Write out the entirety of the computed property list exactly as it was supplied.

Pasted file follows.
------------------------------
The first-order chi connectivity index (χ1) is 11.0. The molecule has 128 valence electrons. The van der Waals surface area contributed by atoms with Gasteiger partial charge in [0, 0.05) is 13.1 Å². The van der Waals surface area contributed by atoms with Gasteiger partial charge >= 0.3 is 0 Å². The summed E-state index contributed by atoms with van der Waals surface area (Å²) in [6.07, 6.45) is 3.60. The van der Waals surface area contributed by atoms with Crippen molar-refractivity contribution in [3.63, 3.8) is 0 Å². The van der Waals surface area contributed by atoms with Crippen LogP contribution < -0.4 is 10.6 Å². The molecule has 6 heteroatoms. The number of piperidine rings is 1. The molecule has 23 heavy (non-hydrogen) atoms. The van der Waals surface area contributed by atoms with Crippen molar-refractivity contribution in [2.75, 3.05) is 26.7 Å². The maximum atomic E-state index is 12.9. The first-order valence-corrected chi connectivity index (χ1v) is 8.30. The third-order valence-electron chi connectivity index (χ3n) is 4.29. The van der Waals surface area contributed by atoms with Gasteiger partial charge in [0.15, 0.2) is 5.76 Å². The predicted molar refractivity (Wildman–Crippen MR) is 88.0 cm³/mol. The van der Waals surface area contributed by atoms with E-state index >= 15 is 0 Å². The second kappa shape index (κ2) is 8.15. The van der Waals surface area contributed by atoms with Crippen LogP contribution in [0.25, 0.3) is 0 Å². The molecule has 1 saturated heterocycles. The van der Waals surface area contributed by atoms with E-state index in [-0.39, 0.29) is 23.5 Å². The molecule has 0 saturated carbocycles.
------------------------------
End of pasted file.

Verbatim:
The first-order chi connectivity index (χ1) is 11.0. The molecule has 128 valence electrons. The van der Waals surface area contributed by atoms with Gasteiger partial charge in [0, 0.05) is 13.1 Å². The van der Waals surface area contributed by atoms with Gasteiger partial charge >= 0.3 is 0 Å². The summed E-state index contributed by atoms with van der Waals surface area (Å²) in [6.07, 6.45) is 3.60. The van der Waals surface area contributed by atoms with Crippen molar-refractivity contribution in [3.63, 3.8) is 0 Å². The van der Waals surface area contributed by atoms with Crippen LogP contribution < -0.4 is 10.6 Å². The molecule has 6 heteroatoms. The number of piperidine rings is 1. The molecule has 23 heavy (non-hydrogen) atoms. The van der Waals surface area contributed by atoms with Crippen molar-refractivity contribution in [2.75, 3.05) is 26.7 Å². The maximum atomic E-state index is 12.9. The first-order valence-corrected chi connectivity index (χ1v) is 8.30. The third-order valence-electron chi connectivity index (χ3n) is 4.29. The van der Waals surface area contributed by atoms with Gasteiger partial charge in [0.15, 0.2) is 5.76 Å². The predicted molar refractivity (Wildman–Crippen MR) is 88.0 cm³/mol. The van der Waals surface area contributed by atoms with E-state index >= 15 is 0 Å². The second kappa shape index (κ2) is 8.15. The van der Waals surface area contributed by atoms with Crippen LogP contribution in [0.25, 0.3) is 0 Å². The molecule has 1 saturated heterocycles. The van der Waals surface area contributed by atoms with E-state index in [-0.39, 0.29) is 23.5 Å². The molecule has 0 saturated carbocycles.